Drew Coons is a retired missionary and family ministry speaker residing in Port Orchard, Washington, United States.

How many grooms do you know of who have shared the gospel of Christ with the guests at his own wedding? I did, because when you understand the gospel, you cannot help but use any opportunity to promote it.

Several years later, my wife, Kit, and I started a biblically based marriage enrichment ministry as unpaid laypeople. Our intention was to share the gospel. Nonbelievers came because they felt a need for better marital relationships. Their marriages improved as they applied scriptural principles, and that experience gave them confidence in the Bible. They then believed what the Bible says about Jesus. Hundreds came to understand the gospel and trusted Christ for salvation. Others were renewed in their childhood faith.

The felt need for family relationships attracted nearly 20,000 believers and nonbelievers to our activities in eight years. At first, we felt frustrated when Christians took spaces we had planned for nonbelievers. Our attitude was wrong. Christians came because they had needs in their families too. Christians who experienced improved relationships readily became volunteers in the ministry.

We learned that Christian marriages are also important to evangelism. Things that work get noticed. Nonbelievers are frequently drawn to Christian couples who enjoy rewarding relationships. We have heard nonbelievers ask, “What makes their marriage so good?” Godly marriages are a key part of God’s plan. Conversely, Christian marriages that fare poorly discredit Christ and the church. The relationship between a husband and wife is compared to Christ and the church in Ephesians 5, and this is not an accident. Verse 32 refers to it as a mystery, but we can be certain that godly marriages are a key part of God’s plan. Conversely, Christian marriages that fare poorly discredit Christ and the church.

After learning that selfishness adversely affects a relationship, I determined to become an unselfish husband. Then one day, an engineer with whom I worked came into my office. “Drew,” he said, “what you did for those guys was unselfish!” Whoa, I thought. My marriage has spilled into my life! As I tried to be an unselfish husband, God used that decision to make me an unselfish person.

Jesus’ example

Jesus demonstrated a pattern for effective ministry. His strategy included events, small groups, and training. Jesus frequently taught in front of gatherings of people or at events: “He was teaching in their synagogues” (Luke 4:15).1 And so “the people were crowding around him and listening to the word of God” (Luke 5:1). Jesus’ public teaching is what initially drew disciples to Him. His miracles authenticated His messages. In the same manner, changed marriages authenticate our source, the Bible.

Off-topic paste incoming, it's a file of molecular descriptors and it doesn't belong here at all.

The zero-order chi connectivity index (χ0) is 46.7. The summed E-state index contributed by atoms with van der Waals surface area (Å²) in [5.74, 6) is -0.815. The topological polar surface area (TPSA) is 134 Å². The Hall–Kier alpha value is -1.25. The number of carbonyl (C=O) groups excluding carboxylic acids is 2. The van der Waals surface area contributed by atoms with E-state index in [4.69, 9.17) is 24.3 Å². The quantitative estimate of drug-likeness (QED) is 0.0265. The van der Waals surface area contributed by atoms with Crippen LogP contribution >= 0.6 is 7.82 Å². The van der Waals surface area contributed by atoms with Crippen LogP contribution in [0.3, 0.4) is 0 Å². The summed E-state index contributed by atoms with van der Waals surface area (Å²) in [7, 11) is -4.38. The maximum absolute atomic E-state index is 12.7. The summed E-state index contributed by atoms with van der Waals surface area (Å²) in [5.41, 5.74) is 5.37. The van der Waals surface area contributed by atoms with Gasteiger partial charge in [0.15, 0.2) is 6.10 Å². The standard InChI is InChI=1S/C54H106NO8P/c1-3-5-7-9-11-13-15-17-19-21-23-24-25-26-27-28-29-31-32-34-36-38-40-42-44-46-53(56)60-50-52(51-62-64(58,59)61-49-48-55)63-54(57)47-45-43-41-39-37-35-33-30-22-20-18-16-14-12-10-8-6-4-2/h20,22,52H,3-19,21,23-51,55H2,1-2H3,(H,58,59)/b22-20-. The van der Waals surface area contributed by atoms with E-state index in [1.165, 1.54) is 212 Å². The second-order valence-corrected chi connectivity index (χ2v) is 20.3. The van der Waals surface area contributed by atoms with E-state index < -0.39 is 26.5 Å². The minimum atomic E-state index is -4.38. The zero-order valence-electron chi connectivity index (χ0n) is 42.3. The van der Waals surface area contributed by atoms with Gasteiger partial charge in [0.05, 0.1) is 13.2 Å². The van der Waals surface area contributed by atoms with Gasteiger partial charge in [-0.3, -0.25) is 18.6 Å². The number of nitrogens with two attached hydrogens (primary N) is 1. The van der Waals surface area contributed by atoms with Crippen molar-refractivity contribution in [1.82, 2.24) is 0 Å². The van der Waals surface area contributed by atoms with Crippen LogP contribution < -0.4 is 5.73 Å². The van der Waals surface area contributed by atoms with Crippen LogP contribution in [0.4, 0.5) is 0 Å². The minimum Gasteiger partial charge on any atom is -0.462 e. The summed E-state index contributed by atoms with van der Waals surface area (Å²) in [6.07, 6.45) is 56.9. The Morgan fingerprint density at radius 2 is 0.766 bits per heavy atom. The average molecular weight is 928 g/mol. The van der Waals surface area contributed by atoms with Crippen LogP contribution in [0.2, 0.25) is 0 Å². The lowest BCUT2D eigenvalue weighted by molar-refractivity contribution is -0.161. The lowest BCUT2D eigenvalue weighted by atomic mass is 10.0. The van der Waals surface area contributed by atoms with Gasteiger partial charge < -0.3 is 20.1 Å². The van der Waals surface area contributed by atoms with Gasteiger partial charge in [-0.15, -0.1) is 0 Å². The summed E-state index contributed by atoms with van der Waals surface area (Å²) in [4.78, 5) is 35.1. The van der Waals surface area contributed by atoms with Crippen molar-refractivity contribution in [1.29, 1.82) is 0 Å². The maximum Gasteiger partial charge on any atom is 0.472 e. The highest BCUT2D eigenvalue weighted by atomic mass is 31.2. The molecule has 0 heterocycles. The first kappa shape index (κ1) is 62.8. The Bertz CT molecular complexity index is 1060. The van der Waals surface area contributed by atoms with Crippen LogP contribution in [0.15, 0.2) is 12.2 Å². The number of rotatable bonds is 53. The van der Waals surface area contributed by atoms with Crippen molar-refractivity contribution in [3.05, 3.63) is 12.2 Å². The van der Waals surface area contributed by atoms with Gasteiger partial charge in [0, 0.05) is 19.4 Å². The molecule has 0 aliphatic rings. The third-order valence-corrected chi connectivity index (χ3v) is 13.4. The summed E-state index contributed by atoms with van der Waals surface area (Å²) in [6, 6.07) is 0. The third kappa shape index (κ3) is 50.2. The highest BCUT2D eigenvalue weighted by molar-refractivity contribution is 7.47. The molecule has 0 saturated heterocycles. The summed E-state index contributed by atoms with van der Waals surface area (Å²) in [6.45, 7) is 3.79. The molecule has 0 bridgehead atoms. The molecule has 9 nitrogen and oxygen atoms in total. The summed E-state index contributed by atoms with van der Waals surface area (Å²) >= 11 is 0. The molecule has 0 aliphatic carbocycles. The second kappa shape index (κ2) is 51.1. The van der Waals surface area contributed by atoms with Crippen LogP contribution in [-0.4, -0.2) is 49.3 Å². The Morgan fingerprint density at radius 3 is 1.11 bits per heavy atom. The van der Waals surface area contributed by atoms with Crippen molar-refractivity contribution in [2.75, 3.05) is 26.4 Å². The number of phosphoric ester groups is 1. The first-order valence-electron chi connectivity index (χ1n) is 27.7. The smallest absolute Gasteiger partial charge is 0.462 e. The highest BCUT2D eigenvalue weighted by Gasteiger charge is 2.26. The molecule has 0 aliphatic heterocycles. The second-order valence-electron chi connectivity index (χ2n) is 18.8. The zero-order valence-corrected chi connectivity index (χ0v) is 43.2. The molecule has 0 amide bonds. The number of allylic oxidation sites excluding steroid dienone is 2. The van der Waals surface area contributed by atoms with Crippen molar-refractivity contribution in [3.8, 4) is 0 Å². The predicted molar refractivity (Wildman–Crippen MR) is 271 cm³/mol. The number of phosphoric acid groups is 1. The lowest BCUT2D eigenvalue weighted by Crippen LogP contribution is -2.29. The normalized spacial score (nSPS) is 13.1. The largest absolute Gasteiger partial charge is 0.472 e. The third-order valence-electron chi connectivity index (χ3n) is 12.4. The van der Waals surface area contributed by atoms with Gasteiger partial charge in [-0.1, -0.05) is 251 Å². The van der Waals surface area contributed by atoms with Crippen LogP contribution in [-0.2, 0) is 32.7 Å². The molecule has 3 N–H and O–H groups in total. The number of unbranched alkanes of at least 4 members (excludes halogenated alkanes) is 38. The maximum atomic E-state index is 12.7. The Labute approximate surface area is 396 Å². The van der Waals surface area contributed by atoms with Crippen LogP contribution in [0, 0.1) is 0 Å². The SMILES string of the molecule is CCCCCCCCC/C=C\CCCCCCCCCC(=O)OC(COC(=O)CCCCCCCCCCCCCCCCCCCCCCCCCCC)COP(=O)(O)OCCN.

In addition to speaking to crowds, Jesus frequently met with smaller groups of seekers, talked to them, and answered their questions (Matt. 9:35; 19:16–22; Luke 10:38–42; John 1:45–51; 4:1–30). Later, Jesus spent private time training the disciples. Jesus’ example of events, small groups, and training is what the disciples understood they were to do when He gave them the Great Commission in Matthew 28:19, 20.

Jesus’ example works particularly well revolving around the felt needs of couples and parents. We used an ongoing cycle of events, small groups, and training to mobilize hundreds of laypeople whom God used to change people’s lives.

Churches follow Jesus’ example—but with different words and forms. Nearly all emphasize events, mostly worship services. Many utilize small groups or community groups. Some deliberately use seeker groups and train laypeople (Eph. 4:12) to be effective ministers within their community.

The example of Joe

Joe does not want to participate in marriage ministry. He is afraid he will be forced to publicly acknowledge deficiencies. More threatening, his wife will publicly share his shortcomings. Joe is wary that you will create high expectations in his wife or subject him to unachievable standards. He is afraid you will open issues he and his spouse have been avoiding, thereby making their relationship worse, not better. In many cases, Joe and those like him have not put their faith in Christ.

Joe does not characterize every husband. Sometimes the wife is the reluctant one. Either way, you must keep participants from feeling threatened. Presenting God’s truth with “gentleness and respect” (1 Pet. 3:15, 16) will help nonbelievers consider the gospel more carefully.


Church worship services are events. Some are seeker-friendly, but most are oriented toward the faithful, which is needed. However, events focused on felt needs and designed for people like Joe can be more effective at reaching nonregular churchgoers. Such events can include a gospel message and expose attendees to biblical marriage principles, leading them to join a small group.

We want Joe and his wife to feel as comfortable as possible, regardless of their religious background, and even if they are not married. In 1 Corinthians 9:19–22, Paul says that he accommodates the values of others “so that [he] might save some.” This means avoiding religious jargon and trappings. Staying away from divisive political issues is necessary, and it can be done by keeping the focus on improving each couple’s marriage or parenting.

Also, nonbelievers will have ideas that are not biblical. Do not correct them in subsequent discussions. Give God’s Spirit and Scripture time to work.

Even meeting in a church facility can turn some off. A pastor once asked us to conduct a marriage event for his community. I suggested that we would probably get a better response outside the church building. The pastor engaged a local tavern as our venue. In the afternoon, the regular patrons began arriving. Some, surreptitiously, were listening to our program, and some who attended in that venue came to Christ. We once led a seminar on a United States military base where 50 percent of those attending indicated a decision for Christ. On another occasion, our pastor asked us to conduct a seminar in our church building. Visitors—mostly from other churches—filled our fellowship hall. A few Joes attended, and nobody received Christ. That does not mean our pastor’s seminar was a failure. Strengthening Christian marriages is also a worthy objective.